The Tube carries more than a billion passengers every year and is undergoing one of the biggest investment programmes in its 146-year history, with new track, trains and signalling.

When complete it will deliver a 30 per cent increase in capacity across the network.

The opening of the Northern ticket hall coincides with the publication of TfL's Interchange Best Practice Guidelines, which seek to improve the quality of planning, design, and operation of public transport interchanges.

The Northern ticket hall exemplifies the principles outlined in the document, and is designed to improve the passenger experience when changing between trains and other modes of transport.

Take a look at TfL's Interchange Best Practice Guidelines


Notes to editors:

  • Photographs from the station opening are available to media
  • Various images of the construction and how the station looked prior to redevelopment works starting are available on request
  • Approximate total size of station (ticket hall areas)
    o    2000 (before redevelopment work):         2,000 sq/metres
    o    2006 (opening of Phase 1):                      4,000 sq/metres
    o    2009 (opening of new ticket hall):             8,000 sq/metres
  • Construction has been underway on the re-development of King's Cross St. Pancras Underground station since 2000
  • King's Cross St. Pancras is one of the Underground's oldest and busiest stations. During the morning peak 73,000 people pass through King's Cross and this number is forecast to rise to 105,000 during the 2012 Olympics as the station will be a vital transport hub for visitors during the Games
  • The station acts as a major interchange with two National Rail stations - St. Pancras and King's Cross and gets heavily congested. In 1996, when the Channel Tunnel Rail Link Act was passed, it was recognised that the station would need to be redeveloped to cater for the large increase in passengers expected from this new high speed rail line
  • Passengers using the new high speed domestic services to St. Pancras International, which commence on 13 December 2009, will be able to access the Northern ticket hall through a new subway link
  • The estimated construction costs for Phase 1 of the work (Western ticket hall, renewal of Tube ticket hall) and Phase 2 (Northern ticket hall) are £371m and £395m respectively. Taking account of other ancilliary costs, the total estimated direct costs for the combined Phase 1 and 2 of the King's Cross St Pancras redevelopment project is £810m
  • These costs were funded by the DfT with a €20m contribution from EU Trans-European Network funding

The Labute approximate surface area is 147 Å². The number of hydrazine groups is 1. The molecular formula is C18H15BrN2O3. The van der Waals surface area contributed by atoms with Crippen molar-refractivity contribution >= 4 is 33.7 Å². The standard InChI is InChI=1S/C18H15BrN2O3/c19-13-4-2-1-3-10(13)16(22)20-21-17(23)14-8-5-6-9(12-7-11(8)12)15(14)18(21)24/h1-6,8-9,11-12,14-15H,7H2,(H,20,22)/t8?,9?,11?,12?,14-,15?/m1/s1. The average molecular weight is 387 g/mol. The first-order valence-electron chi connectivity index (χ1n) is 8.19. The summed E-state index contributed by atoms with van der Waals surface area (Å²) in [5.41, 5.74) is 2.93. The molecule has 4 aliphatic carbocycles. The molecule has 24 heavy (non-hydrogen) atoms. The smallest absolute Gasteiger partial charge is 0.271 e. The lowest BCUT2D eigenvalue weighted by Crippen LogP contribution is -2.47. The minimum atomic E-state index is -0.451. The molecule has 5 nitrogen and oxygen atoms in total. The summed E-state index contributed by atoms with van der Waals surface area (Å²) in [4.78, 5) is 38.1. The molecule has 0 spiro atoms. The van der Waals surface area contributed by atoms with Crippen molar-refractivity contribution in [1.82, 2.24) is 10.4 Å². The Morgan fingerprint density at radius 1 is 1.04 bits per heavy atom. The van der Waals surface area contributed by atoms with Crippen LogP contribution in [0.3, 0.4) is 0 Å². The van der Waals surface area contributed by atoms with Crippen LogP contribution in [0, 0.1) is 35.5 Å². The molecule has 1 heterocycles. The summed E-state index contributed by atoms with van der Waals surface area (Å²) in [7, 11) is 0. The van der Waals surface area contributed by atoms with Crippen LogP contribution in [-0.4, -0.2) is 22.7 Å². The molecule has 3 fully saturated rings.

• Works on the new ticket hall were completed by the following contractors:
    • Project Management: Atkins/Balfour Beatty Management
    • Principal contractor: Balfour Beatty Civil Engineering Ltd
    • Tunnelling: Morgan Bemo JV
    • Designer: Arup
    • Architect: Allies and Morrison
  • The opening of the new ticket hall also marks the first permanent artwork to be installed on the LU since the 1980s. Full Circle by Knut Henrik Henriksen and has been specially created for the station. For more information about Art on the Underground's latest installation Full Circle, please call Theresa Simon & Partners on 020 7734 4800
  • TfL is in the middle of a huge investment programme on the Tube network which when complete will deliver an increase in capacity of 30 per cent
  • More than half of the 11 Tube lines serve King's Cross St. Pancras:
    • The Circle and Hammersmith & City line upgrades will take place in three stages: a new route, spacious new air-conditioned trains, and a new signalling system and will deliver 53 new air-conditioned trains and an increase in capacity of 65 per cent and will be completed by 2016
    • The Metropolitan line upgrade will deliver 58 new air-conditioned trains and will deliver 27 per cent increase in capacity and will be completed in 2016
    • The Northern line is the busiest line on the network and when complete the upgrade will deliver a 20 per cent increase in capacity and a journey time reduction of around 18 per cent, the upgrade will be complete in 2012
    • The Piccadilly line will get new trains, new signalling and a new control centre, when complete the upgrade will deliver 24 per cent increase in capacity and journey times will be cut by around 19 per cent
    • The Victoria line upgrade includes 47 new trains, the first of which entered passenger service in July, and new signalling which will deliver 21 per cent increase in capacity and journey times will be cut by around 16 per cent